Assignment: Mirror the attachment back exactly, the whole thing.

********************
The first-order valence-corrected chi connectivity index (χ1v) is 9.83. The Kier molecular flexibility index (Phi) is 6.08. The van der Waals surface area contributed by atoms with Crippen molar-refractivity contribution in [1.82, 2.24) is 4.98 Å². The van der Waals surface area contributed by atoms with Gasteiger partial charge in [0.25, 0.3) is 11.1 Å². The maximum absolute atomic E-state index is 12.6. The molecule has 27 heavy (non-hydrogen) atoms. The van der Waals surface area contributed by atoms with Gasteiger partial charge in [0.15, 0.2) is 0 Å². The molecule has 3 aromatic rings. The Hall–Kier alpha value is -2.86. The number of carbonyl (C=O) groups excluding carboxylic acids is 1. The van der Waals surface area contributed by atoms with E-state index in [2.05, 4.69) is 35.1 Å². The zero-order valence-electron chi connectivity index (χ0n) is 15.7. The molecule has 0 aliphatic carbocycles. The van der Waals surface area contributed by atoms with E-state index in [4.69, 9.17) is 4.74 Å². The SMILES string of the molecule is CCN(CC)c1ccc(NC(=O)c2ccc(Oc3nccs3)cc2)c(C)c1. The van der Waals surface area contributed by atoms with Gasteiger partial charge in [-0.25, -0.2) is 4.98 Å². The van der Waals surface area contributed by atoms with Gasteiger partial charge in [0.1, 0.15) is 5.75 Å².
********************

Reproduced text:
The first-order valence-corrected chi connectivity index (χ1v) is 9.83. The Kier molecular flexibility index (Phi) is 6.08. The van der Waals surface area contributed by atoms with Crippen molar-refractivity contribution in [1.82, 2.24) is 4.98 Å². The van der Waals surface area contributed by atoms with Gasteiger partial charge in [0.25, 0.3) is 11.1 Å². The maximum absolute atomic E-state index is 12.6. The molecule has 27 heavy (non-hydrogen) atoms. The van der Waals surface area contributed by atoms with Gasteiger partial charge in [0.15, 0.2) is 0 Å². The molecule has 3 aromatic rings. The Hall–Kier alpha value is -2.86. The number of carbonyl (C=O) groups excluding carboxylic acids is 1. The van der Waals surface area contributed by atoms with E-state index in [2.05, 4.69) is 35.1 Å². The zero-order valence-electron chi connectivity index (χ0n) is 15.7. The molecule has 0 aliphatic carbocycles. The van der Waals surface area contributed by atoms with E-state index in [4.69, 9.17) is 4.74 Å². The SMILES string of the molecule is CCN(CC)c1ccc(NC(=O)c2ccc(Oc3nccs3)cc2)c(C)c1. The van der Waals surface area contributed by atoms with Gasteiger partial charge in [-0.25, -0.2) is 4.98 Å². The van der Waals surface area contributed by atoms with Gasteiger partial charge in [0.1, 0.15) is 5.75 Å².